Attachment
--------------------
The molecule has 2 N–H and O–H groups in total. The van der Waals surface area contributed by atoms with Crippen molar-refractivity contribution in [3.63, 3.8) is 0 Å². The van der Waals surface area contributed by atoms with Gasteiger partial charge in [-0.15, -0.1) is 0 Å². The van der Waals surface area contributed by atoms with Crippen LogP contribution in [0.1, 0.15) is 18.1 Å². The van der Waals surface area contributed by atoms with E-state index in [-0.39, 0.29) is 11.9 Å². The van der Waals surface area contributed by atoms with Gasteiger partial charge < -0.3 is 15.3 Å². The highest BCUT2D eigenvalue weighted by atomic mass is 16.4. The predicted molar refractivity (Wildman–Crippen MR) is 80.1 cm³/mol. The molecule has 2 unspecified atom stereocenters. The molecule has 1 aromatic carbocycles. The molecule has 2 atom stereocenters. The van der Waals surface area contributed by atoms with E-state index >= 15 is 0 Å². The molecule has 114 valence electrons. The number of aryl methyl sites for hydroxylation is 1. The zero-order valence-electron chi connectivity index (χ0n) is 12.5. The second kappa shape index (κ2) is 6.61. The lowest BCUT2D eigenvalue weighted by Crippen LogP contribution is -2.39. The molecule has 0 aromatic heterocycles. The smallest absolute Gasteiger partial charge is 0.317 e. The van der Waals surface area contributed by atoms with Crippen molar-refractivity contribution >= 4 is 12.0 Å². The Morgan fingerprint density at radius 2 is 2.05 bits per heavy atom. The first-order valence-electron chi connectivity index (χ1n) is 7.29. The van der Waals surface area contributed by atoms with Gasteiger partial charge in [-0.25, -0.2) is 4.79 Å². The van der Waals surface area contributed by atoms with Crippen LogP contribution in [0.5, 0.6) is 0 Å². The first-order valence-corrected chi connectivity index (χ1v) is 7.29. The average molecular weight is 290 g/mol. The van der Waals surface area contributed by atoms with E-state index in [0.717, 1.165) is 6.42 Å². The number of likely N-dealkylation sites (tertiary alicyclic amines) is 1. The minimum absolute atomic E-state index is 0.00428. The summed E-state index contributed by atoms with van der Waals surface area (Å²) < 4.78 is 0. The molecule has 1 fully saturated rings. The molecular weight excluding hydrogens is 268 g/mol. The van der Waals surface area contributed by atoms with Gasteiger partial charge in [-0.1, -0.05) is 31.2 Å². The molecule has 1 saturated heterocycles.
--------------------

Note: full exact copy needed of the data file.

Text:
The molecule has 2 N–H and O–H groups in total. The van der Waals surface area contributed by atoms with Crippen molar-refractivity contribution in [3.63, 3.8) is 0 Å². The van der Waals surface area contributed by atoms with Gasteiger partial charge in [-0.15, -0.1) is 0 Å². The van der Waals surface area contributed by atoms with Crippen LogP contribution in [0.1, 0.15) is 18.1 Å². The van der Waals surface area contributed by atoms with E-state index in [-0.39, 0.29) is 11.9 Å². The van der Waals surface area contributed by atoms with Gasteiger partial charge < -0.3 is 15.3 Å². The highest BCUT2D eigenvalue weighted by atomic mass is 16.4. The predicted molar refractivity (Wildman–Crippen MR) is 80.1 cm³/mol. The molecule has 2 unspecified atom stereocenters. The molecule has 1 aromatic carbocycles. The molecule has 2 atom stereocenters. The van der Waals surface area contributed by atoms with E-state index >= 15 is 0 Å². The molecule has 114 valence electrons. The number of aryl methyl sites for hydroxylation is 1. The zero-order valence-electron chi connectivity index (χ0n) is 12.5. The second kappa shape index (κ2) is 6.61. The lowest BCUT2D eigenvalue weighted by Crippen LogP contribution is -2.39. The molecule has 0 aromatic heterocycles. The smallest absolute Gasteiger partial charge is 0.317 e. The van der Waals surface area contributed by atoms with Crippen molar-refractivity contribution >= 4 is 12.0 Å². The Morgan fingerprint density at radius 2 is 2.05 bits per heavy atom. The first-order valence-electron chi connectivity index (χ1n) is 7.29. The van der Waals surface area contributed by atoms with Gasteiger partial charge in [-0.25, -0.2) is 4.79 Å². The van der Waals surface area contributed by atoms with Crippen LogP contribution in [0.5, 0.6) is 0 Å². The first-order valence-corrected chi connectivity index (χ1v) is 7.29. The average molecular weight is 290 g/mol. The van der Waals surface area contributed by atoms with E-state index in [0.717, 1.165) is 6.42 Å². The number of likely N-dealkylation sites (tertiary alicyclic amines) is 1. The minimum absolute atomic E-state index is 0.00428. The summed E-state index contributed by atoms with van der Waals surface area (Å²) < 4.78 is 0. The molecule has 1 fully saturated rings. The molecular weight excluding hydrogens is 268 g/mol. The van der Waals surface area contributed by atoms with Gasteiger partial charge in [-0.1, -0.05) is 31.2 Å². The molecule has 1 saturated heterocycles.